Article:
However, young May also had a wild side on the hill, including walking 11 batters in a 5-0 loss on August 3 to the Selma (Alabama) Centralites.13 Still, in mid-August May won his 20th game in a span of just over three months. The Anniston Star groused about May, who beat the local Models four times: “We cannot understand why he has not been grabbed by someone higher up. He is undoubtedly out of the class of the Georgia-Alabama league in the pitching goods.”14
Young May owned a “peculiar delivery that bothers all the hitters.”15 It was a submarine, side-armed motion. May, “master of the curve ball, often seemed to be throwing the ball verily from the ground.”16
In 1915, May played for the Macon Peaches in the Class C South Atlantic League, posting a 12-8 record, as Macon fell to Columbus in the Sally League championship. Two days later, May was back in North Carolina, finding time to slide into a game once again for Wendell, playing outfield and pounding out a single, double, and homer against Spring Hope in the Central Amateurs league on July 30.17 Heading into August, May, the “boy wonder” of the South Atlantic League, signed with Suffolk in the Class C Virginia League, reuniting with his friend Snake Henry.18 May had a 1-4 record during his short tenure in Suffolk.19
In the off-season before 1916, May signed with the Salt Lake Bees of the Pacific Coast League. However, he never showed up in Utah, so he was quickly released on March 17.20 Instead, he latched on with the in-state Asheville Tourists of the Carolina State League. Unfortunately, May started only one game for the Tourists before he suffered an appendicitis attack in July, and returned to his hometown of Oak Ridge, North Carolina.21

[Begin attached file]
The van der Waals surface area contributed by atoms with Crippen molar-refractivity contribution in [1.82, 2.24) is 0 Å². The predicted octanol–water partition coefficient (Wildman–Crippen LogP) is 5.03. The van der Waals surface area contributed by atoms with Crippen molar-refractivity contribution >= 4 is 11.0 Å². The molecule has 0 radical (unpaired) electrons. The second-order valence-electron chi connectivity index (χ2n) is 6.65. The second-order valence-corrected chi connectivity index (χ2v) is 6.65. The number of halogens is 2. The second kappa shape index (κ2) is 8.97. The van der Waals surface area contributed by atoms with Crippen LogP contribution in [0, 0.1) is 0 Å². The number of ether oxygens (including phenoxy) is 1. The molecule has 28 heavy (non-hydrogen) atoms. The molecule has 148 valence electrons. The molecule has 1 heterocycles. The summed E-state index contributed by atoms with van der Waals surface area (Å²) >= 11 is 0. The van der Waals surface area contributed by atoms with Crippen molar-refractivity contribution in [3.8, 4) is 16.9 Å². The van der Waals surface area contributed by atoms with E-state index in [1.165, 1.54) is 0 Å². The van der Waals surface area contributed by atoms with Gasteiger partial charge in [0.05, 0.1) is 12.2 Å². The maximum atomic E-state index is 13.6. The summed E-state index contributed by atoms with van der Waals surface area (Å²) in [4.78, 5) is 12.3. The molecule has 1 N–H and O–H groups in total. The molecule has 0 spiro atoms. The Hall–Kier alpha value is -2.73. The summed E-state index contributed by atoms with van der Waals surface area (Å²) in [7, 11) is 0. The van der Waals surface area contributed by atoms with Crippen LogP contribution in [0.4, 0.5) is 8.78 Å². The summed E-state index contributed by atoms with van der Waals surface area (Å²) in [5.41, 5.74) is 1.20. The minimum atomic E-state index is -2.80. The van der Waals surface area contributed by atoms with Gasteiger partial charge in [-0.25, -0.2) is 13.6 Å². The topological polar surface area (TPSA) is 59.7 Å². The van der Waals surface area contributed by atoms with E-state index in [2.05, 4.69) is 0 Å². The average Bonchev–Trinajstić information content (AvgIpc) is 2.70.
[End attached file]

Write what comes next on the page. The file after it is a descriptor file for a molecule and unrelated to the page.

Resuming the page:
May recovered and began the 1917 season with San Antonio Bronchos of the Class B Texas League. Jake kicked the season off strong for San Antonio with an April two-hitter against Galveston.22 He later crafted a three-hit shutout against Waco, 1-0, on June 18.23 As of that date, May led the Texas League with 88 strikeouts, and had beaten Shreveport four times, although he also lost to Dallas five times.24 May posted only an 11-12 record for San Antonio, but had a solid ERA of 2.84. He was sold in late June 1917 by San Antonio to Branch Rickey and the St. Louis Cardinals for $750. The Cardinals needed the help. The St. Louis Post-Dispatch announced that May “will report today and he will not wait long for a trial. The Cubs come tomorrow for a series of five games in three days, and unless the unexpected happens, the Cardinals will use everybody but (local donut maker) Herman Seekamp … before this series is over.”25
May’s major-league debut came on June 26, in a seven-inning second game of a doubleheader against the Cubs. May pitched the final two and two-thirds innings, allowing one run on two hits and three walks, in the Cardinals 8-6 defeat. May didn’t post any decisions in his 14 relief appearances. He was given a start by manager Miller Huggins on the last Wednesday of the season, September 26, against the New York Giants. It was a great start for young May, who tossed eight innings, allowing only an unearned run on four hits, in an eventual 12-inning win for St. Louis. Still, the Cardinals went 2-13 in May’s 15 appearances on the season, as they finished in third place with an 82-70 record.